CSO welcomes Yule in family-friendly fashion

Sat Dec 19, 2009 at 11:34 am

By Wynne Delacoma

The Nutcracker
and A Christmas Carol have been seasonal traditions a lot longer than the Chicago Symphony Orchestra’s annual set of Welcome Yule! performances. But for a zesty little evening of high-spirited Christmas music, dancing and a cliff-hanger skit about Santa Claus and his malfunctioning GPS, Orchestra Hall is the place to be.

This is the 15th anniversary of Welcome Yule!, and the show, which runs through Dec. 23, felt both finely tuned and extremely fresh at its opening performance Friday night.

The CSO had experimented with Christmas programming over the years, but not until Duain Wolfe arrived as director of the Chicago Symphony Chorus 16 years ago did it find a winning format. Wolfe is the force behind the family-friendly Welcome Yule! programs, and he has polished them to a high sheen. With his neatly trimmed beard and bald pate, Wolfe can look like a slimmer version of Santa Claus himself. And he is a gifted program host, entirely at ease talking with actors and audience. He also has an unerring sense for finding the right balance between silly, snappy patter and serious musicianship.

Welcome Yule! works because, like a gourmet feast, it is made of top-quality ingredients. The eight dancers who came and went in a seemingly endless variety of costumes and dance styles belong to some of the city’s top dance troupes. With Chicago’s South Side echoing nicely in his flat vowels, actor Tim Gregory (also the show’s stage director) was endearingly officious as a cop trying to cover for a late-arriving Santa Claus. The evening’s child actors were disciplined and never cloying.

Sometimes when actors and dancers join a symphony orchestra, they seem to disappear against a background of music stands and seated musicians. But the black flooring installed at the front of the Orchestra Hall stage guaranteed that, for most of the audience, the actors and the dancers’ choreography by Harrison McEldowney would be clearly outlined against a smooth, dark background.

The musical fare didn’t exactly challenge a chorus and orchestra capable of wrestling Mahler’s complex symphonies into sublime submission. But the CSO members who made up the Welcome Yule! roster seemed to get into the spirit of things. Gary Fry’s musical arrangements had colorful touches, with a bit of Bach or a tidbit from Tchaikovsky’s The Nutcracker flashing by. The Chicago Symphony Chorus sounded elegantly ethereal in Silent Night and O magnum mysterium.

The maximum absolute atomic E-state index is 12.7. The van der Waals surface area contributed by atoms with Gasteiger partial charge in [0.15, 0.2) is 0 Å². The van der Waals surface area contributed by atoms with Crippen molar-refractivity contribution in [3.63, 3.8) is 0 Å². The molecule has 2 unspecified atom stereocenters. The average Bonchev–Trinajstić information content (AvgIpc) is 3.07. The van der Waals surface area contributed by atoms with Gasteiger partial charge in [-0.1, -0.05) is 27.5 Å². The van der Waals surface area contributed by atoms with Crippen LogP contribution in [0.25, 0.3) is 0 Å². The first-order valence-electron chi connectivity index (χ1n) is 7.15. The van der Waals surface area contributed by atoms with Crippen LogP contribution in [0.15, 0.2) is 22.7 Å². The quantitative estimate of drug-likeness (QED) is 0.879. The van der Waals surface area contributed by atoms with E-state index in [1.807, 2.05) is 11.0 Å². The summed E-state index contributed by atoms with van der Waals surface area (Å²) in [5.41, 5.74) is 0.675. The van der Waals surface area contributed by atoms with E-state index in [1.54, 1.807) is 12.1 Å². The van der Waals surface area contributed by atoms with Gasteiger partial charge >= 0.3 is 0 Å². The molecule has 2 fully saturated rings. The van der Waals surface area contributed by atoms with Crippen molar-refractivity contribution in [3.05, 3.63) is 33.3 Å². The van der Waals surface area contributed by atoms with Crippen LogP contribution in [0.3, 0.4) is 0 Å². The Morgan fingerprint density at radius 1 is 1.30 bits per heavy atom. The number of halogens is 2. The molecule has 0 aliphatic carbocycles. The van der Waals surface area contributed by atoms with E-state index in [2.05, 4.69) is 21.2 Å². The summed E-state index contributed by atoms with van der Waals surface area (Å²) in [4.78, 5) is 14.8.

But they were even more impressive during the more light-hearted second half of the evening. Only a chorus born and bred on Bach and Mahler could send out the comic patter of The Day Before Christmas by Donald Sosin and Joanne Seaton with such precision. Divided into four groups, they evoked all the chaos of too long a day at the mall. We didn’t miss a word of their yearning for a cup of coffee, their laments about failing to shop in September, the occasional sharp bark of an irritated dog and mewling of a stepped-on cat.

Fry is also director of Voices Rising, the children’s chorus based at the Midwest Young Artists program on the North Shore. Joining the Chicago Symphony Chorus after intermission, they added a light but full-bodied sound to the musical mix.

Welcome Yule! will be performed 1 and 4:30 p.m. Saturday and Wednesday; and 3 p.m. Sunday, Monday and Tuesday. www.cso.org; 312-294-3000.

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